|Updated: 6/06/2012 5:45 pm
||Published: 6/06/2012 4:46 pm
LITTLE ROCK, AR - Too much crime and now it's time for a Little Rock apartment complex to shut down. The city of Little Rock argues the owner of the Valley Heights isn't doing enough to stop crime at the complex.
The city says Valley Heights Apartments has hit a new low.
According to a nine page complaint, the complex has been used for facilitating burglaries and property thefts.
FOX16 pulled LRPD records and found 429 incident calls to 6900 Cantrell where Valley Heights is located in the last 17 months. It comes out to an average of 25.2 per month, nearly 1 call a day.
"I've heard of some things around here, cars being broken into, people knocking their windows out, stuff like that,” one woman at the complex says.
"Now that I'm real fearful of,” Anita Lunon added. “I'm thankful my niece lives right across from me and we look out for each other but I've heard about quite a few break-ins."
The complaint even says some empty apartments are or were used to store stolen items.
Among the allegations in this complaint the city says whatever lawlessness is happening at this complex, it affects more than just the people who live here, but the entire neighborhood surrounding.
Lunon says she's prepared for whatever the city might do.
"Whatever has to be done, has to be done,” she says. “If it's not safe for us, because this is a community for everybody, if it’s not a safe place, then do what they have to do."
Even if it means being uprooted from her home.
City manager Bruce Moore says the city is now waiting on a court date in Pulaski County Circuit Court.
"After extensive attempts to work with property owners, we decided legal action was the best avenue to take in regards to safety for the entire neighborhood," Moore says.
According to police records, the most recent reported burglary at valley heights happened 6 days ago.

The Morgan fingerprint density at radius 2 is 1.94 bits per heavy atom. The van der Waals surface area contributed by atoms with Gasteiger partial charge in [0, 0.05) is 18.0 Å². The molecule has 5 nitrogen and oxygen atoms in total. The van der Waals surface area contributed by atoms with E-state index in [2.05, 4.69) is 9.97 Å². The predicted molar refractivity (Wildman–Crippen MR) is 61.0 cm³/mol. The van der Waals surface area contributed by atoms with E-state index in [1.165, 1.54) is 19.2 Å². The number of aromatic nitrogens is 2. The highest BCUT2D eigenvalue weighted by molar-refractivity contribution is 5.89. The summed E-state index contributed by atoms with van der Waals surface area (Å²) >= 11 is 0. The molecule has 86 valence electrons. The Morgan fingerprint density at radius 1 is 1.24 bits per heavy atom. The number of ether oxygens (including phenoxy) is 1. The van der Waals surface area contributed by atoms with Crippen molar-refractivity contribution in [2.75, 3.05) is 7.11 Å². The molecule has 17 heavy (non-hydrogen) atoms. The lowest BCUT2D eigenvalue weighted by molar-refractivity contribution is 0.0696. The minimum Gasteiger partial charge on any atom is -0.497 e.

The complex website lists 198 units on the property.
Henry Management, Inc, (the company that manages Valley Heights Apartments) responded to the complaint saying the city’s claims are without merit and will be vigorously defended.
Valley Heights responds to complaint
This morning, the City of Little Rock filed a lawsuit seeking to declare Valley Heights Apartments (6900 Cantrell Road) a nuisance, and to have the property “closed, boarded, secured, and razed”. Valley Heights Apartments exclusively provides affordable housing. Residents must complete a thorough certification process including a criminal background check in order to qualify. Only upon being contacted by the press for comment did Henry Management, Inc., the Little Rock-based family-owned company that manages Valley Heights Apartments, learn not only that there was an alleged issue with the property, but that the City had taken the extreme measure of filing a lawsuit seeking to close the property and displace the residents of the 198-unit apartment complex.
D. Deming Henry, President and C.E.O. of Henry Management, Inc., reports that the company has gone to great lengths to address all neighborhood and city concerns about the property, and will continue to do so. Further, management has cooperated with the recommendations of a security survey issued by the Little Rock Police Department in June of 2011. Henry has cooperated openly with the city in the past, regularly attends neighborhood association meetings to address problems personally, and has even provided his personal cell phone number to the Police Department, the City Attorney’s Office, the Kingwood Neighborhood Association, and alderperson Stacy Hurst. Henry states that management has responded positively to any issue brought to its attention in the past, and that they intend to continue to field all future complaints and act accordingly.
However, Henry points out that management cannot address problems of which they are unaware. Residents of Valley Heights Apartments agree to adhere to the rules outlined in a Guide to Resident Living provided to them upon move-in. Henry reports that the commission of the crimes referred to in the City’s lawsuit would have resulted in the immediate eviction of any residents involved. However, Henry and apartment management received no notification of any of the alleged activity. Henry also received no notice of the lawsuit from the City Attorney’s office, with which Henry has shared open communication as recently as May 1 of this year with no mention of any current issues. Henry believes that the City Attorney was pressured into initiating this action in response to an isolated incident and without proper notice.
Henry states that Valley Heights Apartments are a well-run affordable housing project and that he will vigorously defend against the City’s claim, which has no merit. Henry reiterates his willingness to work with the City and the neighborhood at-large to resolve the issue, but reminds that he is unable to do so without communication from the City and the neighborhood association. Ultimately, though, Henry looks forward to his day in court.